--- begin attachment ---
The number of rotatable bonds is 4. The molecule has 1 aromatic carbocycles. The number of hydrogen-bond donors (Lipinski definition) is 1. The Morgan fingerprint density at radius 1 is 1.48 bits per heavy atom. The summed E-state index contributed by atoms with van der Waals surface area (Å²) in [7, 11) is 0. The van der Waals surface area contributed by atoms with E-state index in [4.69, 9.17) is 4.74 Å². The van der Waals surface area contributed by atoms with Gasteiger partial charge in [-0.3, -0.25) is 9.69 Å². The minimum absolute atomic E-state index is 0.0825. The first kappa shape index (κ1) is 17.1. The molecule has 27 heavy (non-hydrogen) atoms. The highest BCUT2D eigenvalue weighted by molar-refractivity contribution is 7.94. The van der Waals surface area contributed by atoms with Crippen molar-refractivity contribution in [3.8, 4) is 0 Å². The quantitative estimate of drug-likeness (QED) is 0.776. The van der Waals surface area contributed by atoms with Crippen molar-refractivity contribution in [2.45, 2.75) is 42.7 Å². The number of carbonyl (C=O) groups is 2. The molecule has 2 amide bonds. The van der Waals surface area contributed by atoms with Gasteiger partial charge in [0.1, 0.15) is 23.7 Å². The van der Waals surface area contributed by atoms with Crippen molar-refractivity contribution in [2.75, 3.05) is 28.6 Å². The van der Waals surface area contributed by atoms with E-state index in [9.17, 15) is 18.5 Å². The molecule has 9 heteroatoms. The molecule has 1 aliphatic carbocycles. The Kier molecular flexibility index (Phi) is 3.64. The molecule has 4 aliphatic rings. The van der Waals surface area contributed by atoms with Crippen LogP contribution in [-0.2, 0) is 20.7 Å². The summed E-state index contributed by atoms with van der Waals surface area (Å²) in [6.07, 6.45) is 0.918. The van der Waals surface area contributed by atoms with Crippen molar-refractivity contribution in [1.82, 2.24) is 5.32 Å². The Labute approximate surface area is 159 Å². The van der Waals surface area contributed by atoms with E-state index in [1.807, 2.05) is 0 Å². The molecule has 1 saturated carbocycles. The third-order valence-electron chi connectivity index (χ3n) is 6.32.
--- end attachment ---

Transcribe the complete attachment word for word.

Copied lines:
The number of rotatable bonds is 4. The molecule has 1 aromatic carbocycles. The number of hydrogen-bond donors (Lipinski definition) is 1. The Morgan fingerprint density at radius 1 is 1.48 bits per heavy atom. The summed E-state index contributed by atoms with van der Waals surface area (Å²) in [7, 11) is 0. The van der Waals surface area contributed by atoms with E-state index in [4.69, 9.17) is 4.74 Å². The van der Waals surface area contributed by atoms with Gasteiger partial charge in [-0.3, -0.25) is 9.69 Å². The minimum absolute atomic E-state index is 0.0825. The first kappa shape index (κ1) is 17.1. The molecule has 27 heavy (non-hydrogen) atoms. The highest BCUT2D eigenvalue weighted by molar-refractivity contribution is 7.94. The van der Waals surface area contributed by atoms with Crippen molar-refractivity contribution in [3.8, 4) is 0 Å². The quantitative estimate of drug-likeness (QED) is 0.776. The van der Waals surface area contributed by atoms with Crippen molar-refractivity contribution in [2.45, 2.75) is 42.7 Å². The number of carbonyl (C=O) groups is 2. The molecule has 2 amide bonds. The van der Waals surface area contributed by atoms with Gasteiger partial charge in [0.1, 0.15) is 23.7 Å². The van der Waals surface area contributed by atoms with Crippen molar-refractivity contribution in [2.75, 3.05) is 28.6 Å². The van der Waals surface area contributed by atoms with E-state index in [9.17, 15) is 18.5 Å². The molecule has 9 heteroatoms. The molecule has 1 aliphatic carbocycles. The Kier molecular flexibility index (Phi) is 3.64. The molecule has 4 aliphatic rings. The van der Waals surface area contributed by atoms with Crippen LogP contribution in [-0.2, 0) is 20.7 Å². The summed E-state index contributed by atoms with van der Waals surface area (Å²) in [6.07, 6.45) is 0.918. The van der Waals surface area contributed by atoms with Crippen molar-refractivity contribution in [1.82, 2.24) is 5.32 Å². The Labute approximate surface area is 159 Å². The van der Waals surface area contributed by atoms with E-state index in [1.807, 2.05) is 0 Å². The molecule has 1 saturated carbocycles. The third-order valence-electron chi connectivity index (χ3n) is 6.32.